September 6, 2002
Right Policies for the Wrong Reasons
In the policy arena, opportunity is everything. Rarely do the turbulent waters of partisan politics part and allow meaningful changes to the cumbersome institutions and habits of our governments. So when the fire is hot, advocates of change have to be ready. And that can be true even when the problem that needs solving remains unaffected by the change.
Let's face it, many of us walk around with our favorite solutions in our back pockets, like the proverbial hammer, looking for anything that looks like a nail. To many a fan of, say, tax vouchers, smaller student-teacher ratios, or higher teacher salaries, there's hardly a problem besetting education today that can't use more of what we advocate.
But two examples of this process reveal the dangers of forcing the round peg of a policy change into the square hole of opportunity that circumstances may present.
One of these is the largely successful effort of the Bush administration to roll back federal taxes. Within Republican party circles, the notion that cutting back the size of government and reducing tax burdens is good for the economy has always been an easy sell. But the general population, and Congress in particular, have proved to be a less receptive audience.
But the soft economy in the immediate aftermath of the 2000 election proved to be an unexpected opportunity. Turning away tax cuts at a time when households were hurting, and the Federal government seemed to be awash in surplus, was a risk that few politicians seemed willing to take. Thus in an alleged effort to jump-start the economy, we passed in 2001 a tax cutting bill whose impacts will take years to arrive.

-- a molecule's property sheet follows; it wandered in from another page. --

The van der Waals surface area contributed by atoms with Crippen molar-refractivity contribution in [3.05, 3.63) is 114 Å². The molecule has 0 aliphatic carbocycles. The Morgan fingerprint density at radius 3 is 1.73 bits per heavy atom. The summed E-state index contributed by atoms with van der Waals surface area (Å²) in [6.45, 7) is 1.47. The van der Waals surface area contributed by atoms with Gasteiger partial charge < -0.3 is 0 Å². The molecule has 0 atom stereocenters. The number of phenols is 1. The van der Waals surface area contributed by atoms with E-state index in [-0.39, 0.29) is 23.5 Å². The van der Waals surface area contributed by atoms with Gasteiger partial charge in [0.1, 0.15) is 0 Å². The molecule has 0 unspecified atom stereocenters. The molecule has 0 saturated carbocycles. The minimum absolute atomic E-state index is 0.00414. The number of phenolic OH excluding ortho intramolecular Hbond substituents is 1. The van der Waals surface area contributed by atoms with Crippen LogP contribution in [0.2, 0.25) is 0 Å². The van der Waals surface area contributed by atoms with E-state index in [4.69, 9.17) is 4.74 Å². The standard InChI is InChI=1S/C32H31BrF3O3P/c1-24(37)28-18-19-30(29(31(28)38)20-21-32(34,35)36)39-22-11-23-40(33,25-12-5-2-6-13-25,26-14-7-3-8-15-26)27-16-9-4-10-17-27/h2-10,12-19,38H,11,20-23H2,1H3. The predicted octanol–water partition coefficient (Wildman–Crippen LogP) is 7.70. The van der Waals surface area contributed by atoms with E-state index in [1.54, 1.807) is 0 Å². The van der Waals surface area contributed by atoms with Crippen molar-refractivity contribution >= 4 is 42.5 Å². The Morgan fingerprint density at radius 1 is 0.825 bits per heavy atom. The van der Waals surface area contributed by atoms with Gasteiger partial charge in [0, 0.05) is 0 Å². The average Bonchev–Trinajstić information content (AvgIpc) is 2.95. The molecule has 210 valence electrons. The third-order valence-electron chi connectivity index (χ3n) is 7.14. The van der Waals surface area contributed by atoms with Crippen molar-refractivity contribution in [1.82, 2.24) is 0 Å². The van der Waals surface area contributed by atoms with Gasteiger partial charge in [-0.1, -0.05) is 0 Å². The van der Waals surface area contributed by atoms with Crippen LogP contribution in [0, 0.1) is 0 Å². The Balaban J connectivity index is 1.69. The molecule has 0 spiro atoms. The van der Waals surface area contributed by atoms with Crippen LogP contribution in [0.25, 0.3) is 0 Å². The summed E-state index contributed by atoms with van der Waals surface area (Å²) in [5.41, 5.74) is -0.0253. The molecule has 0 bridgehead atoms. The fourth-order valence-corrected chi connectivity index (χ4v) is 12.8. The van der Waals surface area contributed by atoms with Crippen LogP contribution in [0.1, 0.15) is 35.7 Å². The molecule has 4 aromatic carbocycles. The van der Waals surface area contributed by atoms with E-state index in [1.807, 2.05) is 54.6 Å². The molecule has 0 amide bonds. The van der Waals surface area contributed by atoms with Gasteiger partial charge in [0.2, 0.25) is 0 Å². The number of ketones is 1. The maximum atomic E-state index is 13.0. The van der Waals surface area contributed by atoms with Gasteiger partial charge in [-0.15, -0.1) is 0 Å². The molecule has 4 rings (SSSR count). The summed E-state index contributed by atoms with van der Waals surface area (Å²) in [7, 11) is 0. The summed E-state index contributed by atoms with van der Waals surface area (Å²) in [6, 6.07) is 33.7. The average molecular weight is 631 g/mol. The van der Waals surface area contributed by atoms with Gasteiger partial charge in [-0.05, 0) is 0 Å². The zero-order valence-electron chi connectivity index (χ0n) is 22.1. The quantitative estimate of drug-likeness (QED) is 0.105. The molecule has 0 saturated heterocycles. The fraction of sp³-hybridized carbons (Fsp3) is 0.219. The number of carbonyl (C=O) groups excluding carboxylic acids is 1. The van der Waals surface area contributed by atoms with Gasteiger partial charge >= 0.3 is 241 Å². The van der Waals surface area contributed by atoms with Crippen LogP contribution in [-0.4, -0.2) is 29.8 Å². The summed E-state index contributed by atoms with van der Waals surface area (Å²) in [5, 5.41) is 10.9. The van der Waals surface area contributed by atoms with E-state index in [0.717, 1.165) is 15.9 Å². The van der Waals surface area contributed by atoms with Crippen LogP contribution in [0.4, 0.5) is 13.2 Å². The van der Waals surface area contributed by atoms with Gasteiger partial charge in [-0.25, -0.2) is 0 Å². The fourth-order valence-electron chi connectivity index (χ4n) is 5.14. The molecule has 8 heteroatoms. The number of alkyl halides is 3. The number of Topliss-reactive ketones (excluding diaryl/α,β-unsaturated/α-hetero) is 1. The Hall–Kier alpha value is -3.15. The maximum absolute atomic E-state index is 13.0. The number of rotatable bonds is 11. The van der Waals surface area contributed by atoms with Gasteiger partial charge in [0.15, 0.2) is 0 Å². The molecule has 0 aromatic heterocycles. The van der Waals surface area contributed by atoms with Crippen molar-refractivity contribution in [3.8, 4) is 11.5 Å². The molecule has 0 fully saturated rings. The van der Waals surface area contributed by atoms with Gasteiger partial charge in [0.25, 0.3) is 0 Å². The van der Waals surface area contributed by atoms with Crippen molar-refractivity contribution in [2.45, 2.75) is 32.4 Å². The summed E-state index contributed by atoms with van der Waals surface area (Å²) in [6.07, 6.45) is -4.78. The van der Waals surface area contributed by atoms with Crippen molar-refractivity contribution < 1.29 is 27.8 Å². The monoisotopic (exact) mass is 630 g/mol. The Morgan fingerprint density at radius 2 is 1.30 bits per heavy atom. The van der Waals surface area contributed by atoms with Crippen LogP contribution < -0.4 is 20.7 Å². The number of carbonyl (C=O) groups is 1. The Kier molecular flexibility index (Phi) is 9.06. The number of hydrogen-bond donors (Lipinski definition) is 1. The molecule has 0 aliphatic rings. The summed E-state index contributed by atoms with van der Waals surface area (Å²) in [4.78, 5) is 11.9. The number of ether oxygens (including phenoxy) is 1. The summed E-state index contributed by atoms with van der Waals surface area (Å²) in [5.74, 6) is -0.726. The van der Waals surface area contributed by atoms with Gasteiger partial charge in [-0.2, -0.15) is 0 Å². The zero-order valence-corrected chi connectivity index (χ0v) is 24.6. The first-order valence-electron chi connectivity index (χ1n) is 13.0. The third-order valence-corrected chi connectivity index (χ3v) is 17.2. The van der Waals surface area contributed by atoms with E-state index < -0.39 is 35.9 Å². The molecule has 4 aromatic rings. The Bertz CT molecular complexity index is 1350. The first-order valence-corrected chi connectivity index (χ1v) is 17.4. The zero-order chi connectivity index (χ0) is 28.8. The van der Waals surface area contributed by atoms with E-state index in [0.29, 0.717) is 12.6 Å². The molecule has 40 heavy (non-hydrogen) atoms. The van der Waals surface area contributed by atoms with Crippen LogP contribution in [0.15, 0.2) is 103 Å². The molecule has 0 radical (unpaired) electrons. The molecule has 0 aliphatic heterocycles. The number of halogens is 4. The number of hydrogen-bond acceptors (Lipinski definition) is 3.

The irony is that the Bush tax cut is now under fire for doing exactly what it was intended to do, namely, restrain the growth of government. The inside-out reversal of the latest Congressional Budget Office's 10-year surplus projections, turning record surpluses into deficits in the blink of an eye, probably says more about that agency's rigid forecasting procedures than budget realities. But if the threat of deficits brings spending growth down a notch, then the cuts will have done their job.
A more difficult mountain to move has been Social Security reform. Economists and actuaries have known for at least a decade that the retirement of baby boomers will put a huge strain on our pay-as-you-go system, where taxes on those currently working foot the bill. Because the costs of solving that problem are lower today, while most baby-boomers are still working, the slight progress that has been made in at least getting the issue of reform on the table is most gratifying.
But now even this glacial rate of progress on Social Security has been stopped dead. Why? Perhaps it has something to do with the brutal lessons being taught to us all by the slumping stock market.
With back-to-back years of returns in excess of 30 percent at the close of the last decade, the idea of diverting some portion of payroll taxes into private capital markets looked pretty appealing. Can those who are pushing reform be blamed for allowing that specious logic to stand uncorrected in the effort to keep the process going?
Now that the market has tanked, and foolish notions of an easy solution to Social Security's woes have been dashed, we suddenly find ourselves two years closer to a financial showdown with the momentum for privatization lost. Such are the risks when we push the right policies for the wrong reasons.
About the Author
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